…it’s life, but not as we know it

[The Leaven – exploring the relationship between science and religion (cont)]

Increased curiosity and the need to obtain better images of microscopic structures eventually led to the development of the light microscope that could magnify specimens up to 1500 times the original size. Visible light that passes through a specimen refracts as it travels through a lens thereby enlarging the final image.

In the 1930s, improved resolutions were obtained by using a stream of electrons instead of light waves; an electron microscope can magnify 1000 times greater than the light microscope. Using these techniques it was possible to visualise viruses so tiny that they were able to infect bacterial cells. Theses viruses were called Bacteriophages. Alien-like particles that can inject their genomes into a host cell. The viral genetic material is replicated by the hosts enzymes to produce hundreds more of the tiny particles. These particles eventually burst out of the cell killing it in the process.

Bacteriophage injecting their genetic contents into a bacterium. Image by Graham Colm.

A single bacteriophage. Image by Hans-Wolfgang Ackermann.

Being able to see images beyond the scope of natural sight has greatly enhanced scientific and medical research. Visualising cell functions has removed the uncertainty that would have obstructed the advancement of many theories and hypotheses. Improvements in microscopy and genetic techniques have revealed that there is far more to the natural world than first imagined. The advent of photography meant that these findings no longer had to remain in the lab or as drawings within books, now an accurate visualisation of experiments and specimens could accompany written diagnoses, thereby increasing the validity of findings.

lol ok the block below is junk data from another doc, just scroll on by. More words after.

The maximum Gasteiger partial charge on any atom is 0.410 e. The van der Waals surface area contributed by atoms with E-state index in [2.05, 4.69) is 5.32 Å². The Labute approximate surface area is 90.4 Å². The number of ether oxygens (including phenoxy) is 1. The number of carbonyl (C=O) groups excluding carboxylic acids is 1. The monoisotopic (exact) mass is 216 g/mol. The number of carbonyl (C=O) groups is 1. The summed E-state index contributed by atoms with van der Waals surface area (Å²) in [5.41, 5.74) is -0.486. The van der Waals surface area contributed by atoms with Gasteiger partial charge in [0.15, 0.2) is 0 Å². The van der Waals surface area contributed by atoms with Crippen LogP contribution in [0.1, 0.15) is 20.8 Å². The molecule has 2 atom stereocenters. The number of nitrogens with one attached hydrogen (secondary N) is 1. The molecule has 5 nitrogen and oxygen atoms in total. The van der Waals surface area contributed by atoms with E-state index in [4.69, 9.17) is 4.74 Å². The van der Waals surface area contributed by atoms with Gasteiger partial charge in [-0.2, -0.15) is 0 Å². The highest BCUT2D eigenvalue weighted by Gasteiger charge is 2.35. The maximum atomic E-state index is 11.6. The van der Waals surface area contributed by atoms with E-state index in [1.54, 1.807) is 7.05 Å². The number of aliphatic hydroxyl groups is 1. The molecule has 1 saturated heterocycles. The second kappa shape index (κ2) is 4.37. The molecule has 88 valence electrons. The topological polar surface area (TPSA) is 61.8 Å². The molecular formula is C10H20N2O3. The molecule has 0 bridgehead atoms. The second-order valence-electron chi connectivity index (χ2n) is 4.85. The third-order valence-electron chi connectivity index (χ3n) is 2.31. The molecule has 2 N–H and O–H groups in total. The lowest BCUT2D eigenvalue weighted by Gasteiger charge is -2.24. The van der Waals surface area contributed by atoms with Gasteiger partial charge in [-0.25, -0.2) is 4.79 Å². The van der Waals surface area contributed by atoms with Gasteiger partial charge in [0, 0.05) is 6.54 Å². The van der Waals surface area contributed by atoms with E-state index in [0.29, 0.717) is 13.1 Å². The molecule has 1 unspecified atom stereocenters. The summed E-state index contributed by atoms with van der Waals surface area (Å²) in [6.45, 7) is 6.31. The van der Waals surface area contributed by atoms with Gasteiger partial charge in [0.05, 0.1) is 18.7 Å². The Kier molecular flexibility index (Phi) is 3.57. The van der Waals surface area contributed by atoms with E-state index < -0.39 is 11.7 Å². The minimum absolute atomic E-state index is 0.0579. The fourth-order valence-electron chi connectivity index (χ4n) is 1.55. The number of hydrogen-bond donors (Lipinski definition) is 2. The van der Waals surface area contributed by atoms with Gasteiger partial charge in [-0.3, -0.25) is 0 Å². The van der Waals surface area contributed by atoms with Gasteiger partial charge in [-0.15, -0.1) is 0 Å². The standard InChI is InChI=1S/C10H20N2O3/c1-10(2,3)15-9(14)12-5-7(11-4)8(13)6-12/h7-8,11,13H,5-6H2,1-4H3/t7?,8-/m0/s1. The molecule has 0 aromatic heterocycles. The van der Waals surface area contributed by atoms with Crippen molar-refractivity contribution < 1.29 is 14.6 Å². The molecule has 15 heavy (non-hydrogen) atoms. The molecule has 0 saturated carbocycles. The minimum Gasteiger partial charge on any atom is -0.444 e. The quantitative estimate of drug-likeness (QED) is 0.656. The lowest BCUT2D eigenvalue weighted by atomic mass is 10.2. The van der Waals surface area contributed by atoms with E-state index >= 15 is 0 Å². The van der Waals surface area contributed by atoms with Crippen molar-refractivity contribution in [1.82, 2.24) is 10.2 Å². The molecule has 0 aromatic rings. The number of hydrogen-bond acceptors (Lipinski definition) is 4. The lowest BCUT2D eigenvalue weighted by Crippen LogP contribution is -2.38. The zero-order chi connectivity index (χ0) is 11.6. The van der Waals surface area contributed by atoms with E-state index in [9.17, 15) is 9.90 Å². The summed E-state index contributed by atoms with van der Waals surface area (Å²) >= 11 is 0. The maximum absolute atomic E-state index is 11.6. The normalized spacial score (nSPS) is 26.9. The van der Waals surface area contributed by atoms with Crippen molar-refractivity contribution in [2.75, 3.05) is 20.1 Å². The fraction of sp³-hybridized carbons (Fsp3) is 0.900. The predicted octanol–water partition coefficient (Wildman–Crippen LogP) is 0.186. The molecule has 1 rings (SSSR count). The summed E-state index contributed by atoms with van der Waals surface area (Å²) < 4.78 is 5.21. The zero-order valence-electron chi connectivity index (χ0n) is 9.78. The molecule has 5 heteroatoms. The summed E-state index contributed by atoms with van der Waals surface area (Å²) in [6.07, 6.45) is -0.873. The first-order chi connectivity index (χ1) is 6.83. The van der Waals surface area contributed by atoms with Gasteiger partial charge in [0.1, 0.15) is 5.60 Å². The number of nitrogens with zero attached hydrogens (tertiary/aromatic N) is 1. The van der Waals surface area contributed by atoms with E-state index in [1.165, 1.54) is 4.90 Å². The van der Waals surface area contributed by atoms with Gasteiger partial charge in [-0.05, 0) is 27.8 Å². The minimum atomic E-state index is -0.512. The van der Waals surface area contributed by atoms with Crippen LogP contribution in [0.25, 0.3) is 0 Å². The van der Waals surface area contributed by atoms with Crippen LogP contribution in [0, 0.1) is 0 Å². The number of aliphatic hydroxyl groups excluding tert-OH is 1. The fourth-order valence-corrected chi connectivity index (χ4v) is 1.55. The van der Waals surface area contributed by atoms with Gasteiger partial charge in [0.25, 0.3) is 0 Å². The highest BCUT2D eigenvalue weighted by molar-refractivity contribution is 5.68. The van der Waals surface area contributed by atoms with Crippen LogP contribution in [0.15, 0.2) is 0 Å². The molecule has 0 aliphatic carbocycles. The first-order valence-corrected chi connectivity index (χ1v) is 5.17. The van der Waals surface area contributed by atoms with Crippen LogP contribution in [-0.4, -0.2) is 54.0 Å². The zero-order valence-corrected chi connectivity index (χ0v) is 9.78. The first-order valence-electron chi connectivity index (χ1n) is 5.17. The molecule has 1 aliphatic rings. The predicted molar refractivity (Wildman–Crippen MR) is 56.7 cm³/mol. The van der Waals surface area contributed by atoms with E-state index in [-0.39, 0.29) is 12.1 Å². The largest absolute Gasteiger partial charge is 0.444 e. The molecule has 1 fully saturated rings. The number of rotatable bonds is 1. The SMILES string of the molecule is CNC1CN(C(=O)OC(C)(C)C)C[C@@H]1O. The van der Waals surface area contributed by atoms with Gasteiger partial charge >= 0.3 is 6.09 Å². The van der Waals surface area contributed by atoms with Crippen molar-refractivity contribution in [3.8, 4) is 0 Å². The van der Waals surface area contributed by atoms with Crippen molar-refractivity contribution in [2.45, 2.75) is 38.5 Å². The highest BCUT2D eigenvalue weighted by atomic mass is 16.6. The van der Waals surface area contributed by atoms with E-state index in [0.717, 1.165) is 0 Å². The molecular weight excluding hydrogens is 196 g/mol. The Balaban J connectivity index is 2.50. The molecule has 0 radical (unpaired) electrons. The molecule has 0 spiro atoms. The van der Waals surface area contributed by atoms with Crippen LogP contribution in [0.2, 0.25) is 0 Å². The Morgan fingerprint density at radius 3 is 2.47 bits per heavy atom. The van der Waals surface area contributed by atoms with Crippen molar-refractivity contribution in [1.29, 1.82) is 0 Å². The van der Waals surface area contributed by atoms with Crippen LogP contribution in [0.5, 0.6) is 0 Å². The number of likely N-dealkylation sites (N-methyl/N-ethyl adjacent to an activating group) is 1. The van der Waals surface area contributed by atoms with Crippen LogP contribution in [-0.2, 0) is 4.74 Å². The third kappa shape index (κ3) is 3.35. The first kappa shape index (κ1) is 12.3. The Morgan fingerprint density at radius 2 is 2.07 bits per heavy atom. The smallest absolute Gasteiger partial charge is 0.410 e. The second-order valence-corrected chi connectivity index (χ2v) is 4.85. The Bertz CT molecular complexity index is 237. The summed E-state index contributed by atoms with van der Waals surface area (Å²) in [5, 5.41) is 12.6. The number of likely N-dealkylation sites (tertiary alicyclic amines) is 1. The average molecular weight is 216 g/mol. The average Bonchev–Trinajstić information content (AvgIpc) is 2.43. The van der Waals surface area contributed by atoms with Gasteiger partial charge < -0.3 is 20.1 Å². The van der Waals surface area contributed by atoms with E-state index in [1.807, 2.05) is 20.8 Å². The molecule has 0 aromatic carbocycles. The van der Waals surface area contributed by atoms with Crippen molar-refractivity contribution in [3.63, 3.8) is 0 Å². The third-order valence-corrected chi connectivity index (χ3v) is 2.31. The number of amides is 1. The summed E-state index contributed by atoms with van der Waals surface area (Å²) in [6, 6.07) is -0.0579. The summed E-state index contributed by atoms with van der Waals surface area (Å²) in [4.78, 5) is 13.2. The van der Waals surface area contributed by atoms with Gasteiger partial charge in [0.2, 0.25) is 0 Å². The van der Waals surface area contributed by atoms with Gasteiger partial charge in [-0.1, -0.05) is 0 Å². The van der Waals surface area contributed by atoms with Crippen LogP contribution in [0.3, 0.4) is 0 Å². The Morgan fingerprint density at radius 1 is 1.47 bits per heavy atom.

Additionally, media technology allows immediate access to the scientific results so they can now be distributed internationally. Humans can now see beyond their natural ability and realise that billions of organisms exist in the microscopic biosphere. Additionally, the causative agents of many diseases are no longer a mystery. Yet along with these innovations remained the sinister irony that organisms this tiny could still impose more of a threat to humanity than those with a far greater mass. Humanity has not underestimated this threat, and is slowing winning the war against the threat of extinction through disease. In 1970 WHO announced the complete eradication of the  smallpox virus. Societies no longer had to adopt the extreme behavioural changes stipulated in the Old Testament  in order to avoid the spread of disease.

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